A traditional strength of Samsung netbooks has always been the capacity of the standard batteries and the six-cell, 5900mAh unit stuffed up the N510's derrière proved to be no exception.
The fact the screen is matte with please many buyers
Subject to the traditional Register Hardware pummelling - running a standard definition video at full screen using VLC media player with the brightness and volume turned up to 11 and the Wi-Fi radio switched on - the N510 managed 212 minutes.
That's a fair bit less than you will get from an NC10 with a 5200mAh battery, and a lot less than from an N120, which has the same battery as the N510. But both those machines don't have the Nvidia chippery to drive.
During more realistic day-to-day use, we found it easy enough to get five hours of runtime from a charge. Switch the Wi-Fi radio off, turn the screen brightness down a bit and use the Samsung control panel to snick the CPU into power-saving mode and you can push that number over the six-hour mark without any excessive compromises in performance.
While the N510 ran silent and cool even when the chip was working its socks off, the same cannot be said for the 2.1A charger brick which while small and light takes a fair old while to recharge the battery and gets very hot indeed during the process.
Samsung's netbooks have never been what you would call cheap, but for £380 we think the N510 is significantly better value than the firm's previous netbook efforts. The price isn't noticeably higher than the likes of the N120, but for your money you get a far more capable GPU; a larger, higher resolution screen; 802.11n; and an HDMI port, and those are not features to be sniffed at. ®
More Netbook Reviews...
Why should I watch a 1080p movie on a screen that natively supports only 720p?
Glossy screens FTW
OK, under some circumstances, reflections on glossy screens can be annoying*. However the colour saturation on the glossy screens I have used tends to be much better and that matters to me, particularly for viewing photographs.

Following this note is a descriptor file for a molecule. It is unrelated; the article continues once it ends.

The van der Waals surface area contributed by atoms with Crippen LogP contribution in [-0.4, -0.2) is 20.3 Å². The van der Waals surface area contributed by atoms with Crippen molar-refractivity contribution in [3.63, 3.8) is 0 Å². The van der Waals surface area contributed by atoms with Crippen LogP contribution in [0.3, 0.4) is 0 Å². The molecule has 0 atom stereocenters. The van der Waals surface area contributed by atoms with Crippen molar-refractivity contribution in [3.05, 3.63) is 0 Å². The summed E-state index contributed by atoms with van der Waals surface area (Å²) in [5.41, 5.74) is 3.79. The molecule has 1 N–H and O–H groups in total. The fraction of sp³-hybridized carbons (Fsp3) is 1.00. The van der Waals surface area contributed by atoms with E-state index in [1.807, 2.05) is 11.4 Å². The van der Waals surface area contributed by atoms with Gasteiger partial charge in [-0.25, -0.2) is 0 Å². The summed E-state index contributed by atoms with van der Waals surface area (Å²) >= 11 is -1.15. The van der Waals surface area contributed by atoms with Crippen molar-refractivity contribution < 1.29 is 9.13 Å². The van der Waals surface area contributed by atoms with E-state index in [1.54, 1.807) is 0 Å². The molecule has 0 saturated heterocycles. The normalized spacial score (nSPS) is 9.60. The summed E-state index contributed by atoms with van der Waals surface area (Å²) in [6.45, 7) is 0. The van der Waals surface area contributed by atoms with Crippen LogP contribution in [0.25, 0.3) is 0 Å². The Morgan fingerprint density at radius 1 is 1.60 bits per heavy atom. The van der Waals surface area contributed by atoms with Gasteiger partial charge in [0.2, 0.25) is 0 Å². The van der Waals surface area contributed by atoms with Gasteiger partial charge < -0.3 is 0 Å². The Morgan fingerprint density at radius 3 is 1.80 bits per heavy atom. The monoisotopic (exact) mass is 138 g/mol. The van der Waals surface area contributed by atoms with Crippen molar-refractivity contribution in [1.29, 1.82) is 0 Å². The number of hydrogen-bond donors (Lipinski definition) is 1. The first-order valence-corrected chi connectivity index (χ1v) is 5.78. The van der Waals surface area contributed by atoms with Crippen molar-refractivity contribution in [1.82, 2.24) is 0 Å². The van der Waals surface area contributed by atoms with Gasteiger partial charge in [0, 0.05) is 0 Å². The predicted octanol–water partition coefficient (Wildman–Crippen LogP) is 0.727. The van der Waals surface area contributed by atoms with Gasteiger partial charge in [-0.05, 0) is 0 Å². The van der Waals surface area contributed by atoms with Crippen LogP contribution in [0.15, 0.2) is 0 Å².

I opted for the glossy screen on my MacBook Pro and I'm glad I did. It's the best laptop screen I have ever used.
The ideal situation would be for manufacturers to offer a choice as Apple does. Neither is better, it just depends what you use them for.
* I live in Yorkshire and the sun only shines for a few days each year so it is rarely a problem up here.
Solid performer, no surprises
I bought a N510 to replace my "ageing" but useful little NC10. I wanted ThinkPad build quality, matte screen, solid keyboard and - yes - XP. You can tell I'm over 25. The N510 does not disappoint. The LED screen is bright and pin sharp with significantly more real estate than its predecessor, plus a long haul battery with minimal weight penalty.
Business apps performance is fine and it's nice to be able to plug it into a big telly via HDMI and stream iPlayer.
The only downside was having to spend the first hour removing bloatware. Blimey, I'd hoped those days were over. Other than that, well done Samsung. 9/10.
"It's worth noting that the Ion LE chip only supports DirectX 9, so if you decide to upgrade from XP to Windows 7, you aren't going to see any improvement in graphics performance."
Why would DX11 support improve performance ? DX11 gives you extra effects in games and I doubt the 9400m & Atom are going to be running many DX11 effect in full res games.
Sim card slot?
When are they going to bring out a netbook with a decent screen, decent gfx, decent battery and a build in sim card slot? I'm sure if i put a dongle into one of these it'll snap off within days...